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Jamie Isaac
“Doing Better”
Digital Single

After a year or so away, the low-key Croydon singer-songwriter returns with the first song from his forthcoming sophomore LP. “Doing Better” is another tasty slab of the bleary-eyed, late-night soul that made his debut, “Couch Baby,” my 14th favorite album of 2016. Isaac is blessed with a warm, soft tenor and is a talented piano player — both of which are on full display on this broken-winged ballad. More like this please, Jamie.

Images & Words: Mabel x Not3s, “Fine Line”

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Screen Shot 2018-01-31 at 12.01.22 PMMabel x Not3s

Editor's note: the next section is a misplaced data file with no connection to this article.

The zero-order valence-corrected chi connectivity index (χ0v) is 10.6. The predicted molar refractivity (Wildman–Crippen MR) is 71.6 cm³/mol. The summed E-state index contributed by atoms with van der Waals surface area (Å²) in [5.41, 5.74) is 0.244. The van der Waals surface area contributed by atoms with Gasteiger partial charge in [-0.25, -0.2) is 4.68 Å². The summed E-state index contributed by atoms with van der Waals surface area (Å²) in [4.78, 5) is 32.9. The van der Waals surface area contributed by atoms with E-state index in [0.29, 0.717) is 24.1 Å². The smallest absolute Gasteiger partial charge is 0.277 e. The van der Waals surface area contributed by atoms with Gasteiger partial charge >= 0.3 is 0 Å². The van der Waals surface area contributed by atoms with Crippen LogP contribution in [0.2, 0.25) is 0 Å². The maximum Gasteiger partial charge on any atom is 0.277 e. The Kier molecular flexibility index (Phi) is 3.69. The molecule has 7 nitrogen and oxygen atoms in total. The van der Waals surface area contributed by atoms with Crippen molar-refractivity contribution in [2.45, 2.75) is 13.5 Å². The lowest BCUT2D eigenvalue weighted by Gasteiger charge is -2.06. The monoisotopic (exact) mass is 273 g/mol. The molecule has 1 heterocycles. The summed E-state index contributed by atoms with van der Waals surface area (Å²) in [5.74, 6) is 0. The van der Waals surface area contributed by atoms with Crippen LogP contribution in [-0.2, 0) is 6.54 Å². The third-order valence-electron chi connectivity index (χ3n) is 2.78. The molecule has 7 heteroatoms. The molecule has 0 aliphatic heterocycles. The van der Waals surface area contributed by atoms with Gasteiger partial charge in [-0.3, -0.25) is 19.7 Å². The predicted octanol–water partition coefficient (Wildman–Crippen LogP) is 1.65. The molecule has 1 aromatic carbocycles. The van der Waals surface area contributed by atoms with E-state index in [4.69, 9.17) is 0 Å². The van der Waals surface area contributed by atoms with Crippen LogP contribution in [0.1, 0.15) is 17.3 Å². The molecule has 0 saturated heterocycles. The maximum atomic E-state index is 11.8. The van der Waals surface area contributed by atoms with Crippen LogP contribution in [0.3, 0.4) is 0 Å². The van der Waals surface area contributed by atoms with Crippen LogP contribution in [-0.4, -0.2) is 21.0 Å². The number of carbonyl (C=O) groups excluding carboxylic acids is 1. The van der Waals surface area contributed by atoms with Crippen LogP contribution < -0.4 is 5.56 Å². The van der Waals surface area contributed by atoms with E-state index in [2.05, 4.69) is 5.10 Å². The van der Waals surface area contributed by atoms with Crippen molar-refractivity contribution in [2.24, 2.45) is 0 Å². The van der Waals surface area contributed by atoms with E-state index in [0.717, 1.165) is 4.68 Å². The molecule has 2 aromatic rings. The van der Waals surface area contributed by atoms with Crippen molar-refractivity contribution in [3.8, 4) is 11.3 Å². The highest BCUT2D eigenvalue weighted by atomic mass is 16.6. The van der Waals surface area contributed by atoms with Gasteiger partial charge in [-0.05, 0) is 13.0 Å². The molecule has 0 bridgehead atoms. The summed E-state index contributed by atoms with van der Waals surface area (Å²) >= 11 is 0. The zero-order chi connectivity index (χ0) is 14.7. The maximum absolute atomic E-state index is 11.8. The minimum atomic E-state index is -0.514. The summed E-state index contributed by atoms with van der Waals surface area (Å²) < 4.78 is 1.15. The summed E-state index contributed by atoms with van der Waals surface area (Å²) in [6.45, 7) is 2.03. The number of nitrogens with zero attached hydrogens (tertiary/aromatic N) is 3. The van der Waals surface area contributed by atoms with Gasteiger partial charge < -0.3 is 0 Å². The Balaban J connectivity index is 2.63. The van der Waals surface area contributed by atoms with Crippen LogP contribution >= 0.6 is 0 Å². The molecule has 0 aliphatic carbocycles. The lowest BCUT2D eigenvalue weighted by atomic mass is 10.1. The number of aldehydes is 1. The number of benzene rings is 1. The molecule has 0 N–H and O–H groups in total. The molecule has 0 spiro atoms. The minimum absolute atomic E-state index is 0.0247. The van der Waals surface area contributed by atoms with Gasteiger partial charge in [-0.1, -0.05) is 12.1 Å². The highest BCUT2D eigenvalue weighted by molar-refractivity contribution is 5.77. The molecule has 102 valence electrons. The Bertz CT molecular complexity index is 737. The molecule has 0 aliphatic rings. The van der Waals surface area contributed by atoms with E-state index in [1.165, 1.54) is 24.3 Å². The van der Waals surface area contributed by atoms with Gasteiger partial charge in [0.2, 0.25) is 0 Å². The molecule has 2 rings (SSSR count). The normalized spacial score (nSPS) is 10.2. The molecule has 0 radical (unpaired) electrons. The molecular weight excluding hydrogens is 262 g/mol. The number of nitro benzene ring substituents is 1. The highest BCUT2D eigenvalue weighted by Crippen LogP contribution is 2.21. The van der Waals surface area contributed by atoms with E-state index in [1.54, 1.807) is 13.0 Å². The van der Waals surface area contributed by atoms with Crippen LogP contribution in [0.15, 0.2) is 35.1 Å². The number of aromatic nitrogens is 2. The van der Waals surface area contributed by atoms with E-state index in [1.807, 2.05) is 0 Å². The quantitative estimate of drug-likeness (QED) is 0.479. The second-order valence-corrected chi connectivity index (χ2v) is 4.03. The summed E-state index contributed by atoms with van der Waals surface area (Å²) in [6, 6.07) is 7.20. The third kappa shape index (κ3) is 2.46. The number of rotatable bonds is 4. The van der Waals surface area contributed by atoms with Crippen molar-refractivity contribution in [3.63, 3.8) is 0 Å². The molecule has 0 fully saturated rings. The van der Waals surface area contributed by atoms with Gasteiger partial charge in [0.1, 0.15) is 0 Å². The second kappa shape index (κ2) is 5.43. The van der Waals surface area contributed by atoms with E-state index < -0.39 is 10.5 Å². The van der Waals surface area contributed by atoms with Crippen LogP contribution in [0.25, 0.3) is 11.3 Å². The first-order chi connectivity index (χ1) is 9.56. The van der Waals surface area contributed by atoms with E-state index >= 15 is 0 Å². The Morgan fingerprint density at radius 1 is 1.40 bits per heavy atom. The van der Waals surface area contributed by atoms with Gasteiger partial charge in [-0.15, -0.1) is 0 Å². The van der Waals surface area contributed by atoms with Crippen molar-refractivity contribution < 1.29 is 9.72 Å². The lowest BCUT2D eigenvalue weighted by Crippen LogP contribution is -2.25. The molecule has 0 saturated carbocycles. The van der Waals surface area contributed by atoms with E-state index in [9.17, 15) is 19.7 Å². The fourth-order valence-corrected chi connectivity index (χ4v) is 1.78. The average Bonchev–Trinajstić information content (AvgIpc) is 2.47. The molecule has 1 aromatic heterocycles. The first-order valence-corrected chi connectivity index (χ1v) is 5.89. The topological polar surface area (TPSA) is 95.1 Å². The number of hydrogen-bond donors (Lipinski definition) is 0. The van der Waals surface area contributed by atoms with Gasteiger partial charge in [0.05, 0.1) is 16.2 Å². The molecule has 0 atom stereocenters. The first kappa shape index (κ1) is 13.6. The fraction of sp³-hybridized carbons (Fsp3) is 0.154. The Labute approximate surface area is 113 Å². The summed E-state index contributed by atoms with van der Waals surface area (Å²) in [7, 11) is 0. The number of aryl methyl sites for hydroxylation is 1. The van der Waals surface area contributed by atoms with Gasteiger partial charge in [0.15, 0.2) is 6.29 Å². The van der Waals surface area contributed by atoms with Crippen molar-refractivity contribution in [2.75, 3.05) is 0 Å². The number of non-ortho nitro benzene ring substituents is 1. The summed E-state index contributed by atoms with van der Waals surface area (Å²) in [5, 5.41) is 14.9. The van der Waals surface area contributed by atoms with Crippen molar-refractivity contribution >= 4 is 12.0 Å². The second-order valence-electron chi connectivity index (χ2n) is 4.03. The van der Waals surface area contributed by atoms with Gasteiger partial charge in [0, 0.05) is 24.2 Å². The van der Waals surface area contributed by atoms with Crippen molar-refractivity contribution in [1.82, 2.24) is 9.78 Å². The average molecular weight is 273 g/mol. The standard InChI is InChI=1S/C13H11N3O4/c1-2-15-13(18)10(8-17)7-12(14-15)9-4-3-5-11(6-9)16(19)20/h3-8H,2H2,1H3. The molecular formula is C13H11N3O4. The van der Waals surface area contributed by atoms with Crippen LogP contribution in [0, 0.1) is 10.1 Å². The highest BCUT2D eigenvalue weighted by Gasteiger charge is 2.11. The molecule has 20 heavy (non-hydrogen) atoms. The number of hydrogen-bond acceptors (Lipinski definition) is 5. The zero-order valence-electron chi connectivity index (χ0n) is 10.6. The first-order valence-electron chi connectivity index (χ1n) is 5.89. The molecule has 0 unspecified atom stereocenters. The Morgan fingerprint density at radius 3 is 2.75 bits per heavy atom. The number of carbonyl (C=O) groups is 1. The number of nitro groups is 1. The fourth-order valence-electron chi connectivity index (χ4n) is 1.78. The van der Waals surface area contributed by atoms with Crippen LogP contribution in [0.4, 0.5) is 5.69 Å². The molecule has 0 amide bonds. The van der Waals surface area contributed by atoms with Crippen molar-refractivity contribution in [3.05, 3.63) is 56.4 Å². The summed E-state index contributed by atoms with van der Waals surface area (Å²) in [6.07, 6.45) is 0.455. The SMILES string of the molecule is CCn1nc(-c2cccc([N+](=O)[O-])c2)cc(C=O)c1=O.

“Fine Line”

Digital Single
Mabel and Not3s both appeared on my “Best Songs of 2017” list as solo artists, so it’s not surprising that their second single together is an absolute heater. “Fine Line” has more crossover potential than anything either artist has released before, bringing an anthemic, radio-ready chorus to go with their signature, lithe, Afropop and R&B infused sound. Though Not3s is a rising star in his own right, Mabel sounds incredible here, and it’s starting to feel like she’s the next UK artist who will make true waves in the American pop landscape. Probably my favorite song of this young year.

Images & Words: 03 Greedo, “Never Bend”

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https_cdn.evbuc.comimages354975762160791799801originalO3 Greedo
“Never Bend”

Money Changes Everything (out now on Golden Grenade Empire)